Not likely. At this point it's on its own network, with tight access controls. That's all I can do.
How heavy is your remaining XP box? Mine's about 20 tonnes.
No L5 equivalent?
This is pretty much GPS L1 (not surprising, DSSS is a good way to do it), at a slight frequency offset, at twice the chip rate (better code tracking precision, position/timing wise).
What surprises me is that there is no L2/L5 (in GPS terms) equivalent signal. Your everyday L1 receiver depends on a ionosphere model to compensate for the delay through the atmosphere. In GPS, L2 allows the delay to be measured, resulting in great precision enhancement. The reason your everyday receiver doesn't do L2 is it is military-only and encrypted. Thus, the latest GPS sats have L5, which is the same thing, just not encrypted.
There isn't enough sunlight out there, our sun looks like a star. So it uses radiothermal generators. The fuel is plutonium, and as it decays, over the years, the power output drops. So now they have nowhere the power they started with.
The biggest risk with RTGs seem to be people stealing the outer casings for scrap value, luckily the Voyagers have adequate theft protection.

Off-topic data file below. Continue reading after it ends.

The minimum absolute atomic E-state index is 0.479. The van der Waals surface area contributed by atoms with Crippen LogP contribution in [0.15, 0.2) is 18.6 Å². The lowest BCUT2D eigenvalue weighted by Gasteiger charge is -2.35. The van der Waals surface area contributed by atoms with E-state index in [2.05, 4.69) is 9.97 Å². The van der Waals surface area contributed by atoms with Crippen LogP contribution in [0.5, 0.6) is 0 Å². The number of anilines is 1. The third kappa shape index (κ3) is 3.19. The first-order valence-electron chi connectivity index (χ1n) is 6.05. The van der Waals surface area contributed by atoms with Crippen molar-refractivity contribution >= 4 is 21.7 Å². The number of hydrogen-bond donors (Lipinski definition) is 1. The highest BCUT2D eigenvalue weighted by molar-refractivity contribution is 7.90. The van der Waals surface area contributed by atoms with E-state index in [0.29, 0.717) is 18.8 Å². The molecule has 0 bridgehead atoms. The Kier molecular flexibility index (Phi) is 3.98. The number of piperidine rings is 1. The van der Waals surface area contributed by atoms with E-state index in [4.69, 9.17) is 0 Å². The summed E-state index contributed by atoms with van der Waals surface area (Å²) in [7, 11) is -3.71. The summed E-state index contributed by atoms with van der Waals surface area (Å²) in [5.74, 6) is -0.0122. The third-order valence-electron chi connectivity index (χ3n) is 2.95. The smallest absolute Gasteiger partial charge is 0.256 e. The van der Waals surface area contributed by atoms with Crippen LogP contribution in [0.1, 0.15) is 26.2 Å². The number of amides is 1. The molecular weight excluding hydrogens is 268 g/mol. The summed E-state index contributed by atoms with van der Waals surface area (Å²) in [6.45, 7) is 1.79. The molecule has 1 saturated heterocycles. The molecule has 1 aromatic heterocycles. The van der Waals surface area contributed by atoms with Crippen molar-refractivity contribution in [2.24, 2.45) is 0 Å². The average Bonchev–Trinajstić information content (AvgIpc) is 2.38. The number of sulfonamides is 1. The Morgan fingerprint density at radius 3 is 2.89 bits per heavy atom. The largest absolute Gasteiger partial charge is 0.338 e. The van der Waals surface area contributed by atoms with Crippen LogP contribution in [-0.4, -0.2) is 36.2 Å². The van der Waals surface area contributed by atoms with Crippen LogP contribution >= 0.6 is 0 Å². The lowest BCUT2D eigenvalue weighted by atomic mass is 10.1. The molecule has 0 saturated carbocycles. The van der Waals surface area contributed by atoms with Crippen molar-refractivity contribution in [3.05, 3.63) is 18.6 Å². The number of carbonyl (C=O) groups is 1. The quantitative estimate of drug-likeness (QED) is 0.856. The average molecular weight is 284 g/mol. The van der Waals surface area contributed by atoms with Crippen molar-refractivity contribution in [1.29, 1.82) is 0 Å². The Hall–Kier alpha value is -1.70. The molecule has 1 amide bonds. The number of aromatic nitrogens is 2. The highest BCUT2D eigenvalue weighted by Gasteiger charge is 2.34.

As someone sitting on an already-enabled network, it was an interesting day.
The phone did not ring. And I had even told people to report problems.
IPv6 traffic was pretty high. At least 10x usual. Mostly because of google and youtube.
My ntp server, being the ONLY IPv6 server in the ntp pool for the given zone, got a bit of traffic.
which was fun to watch.
The server-end providers got it right. No surprise, it really is pretty simple.
If you are a IPv4-only user, get IPv6. Because it is not a question of me 'just being cross'. Very simply, I do not have any more IPv4 addresses. My upstream will not give me any more addresses. If you want to use my newer services, you will have to use IPv6.
Not much pain
3 years ago I started a slow 'when convenient' slide towards IPv6. Today I am sitting on a fully working and tested dual stack network. But if you have been completely ignoring it, yes, you will be staying up. So why have you been ignoring it?
dig AAAA www.theregister.co.uk returns no records, so go get some Provigil.
@cowards: Even if you could find and reclaim the (fragmented) unused IPv4 space, it would be like peeing in your pants, so for one I welcome the first RIR pool depletions. It turns 'expected to happen' into current reality, which is much easier for management to relate to. And we're still running stateful firewalling on IPv6. Just like on v4. NAT makes zero difference. Zero state tracking does.
And it is not necessarily a downside box office wise
More than half the times I visit the big screen, it is because a someone I know - and know the tastes of - says that this is a movie I will like, and we should make an event out of it. Friends, beer (good stuff), and good sound. Funny thing is, the planning takes longer than the attention span of cinemas here.
With digital projectors now in place, I must assume they try to find the balance between disinterest and hype.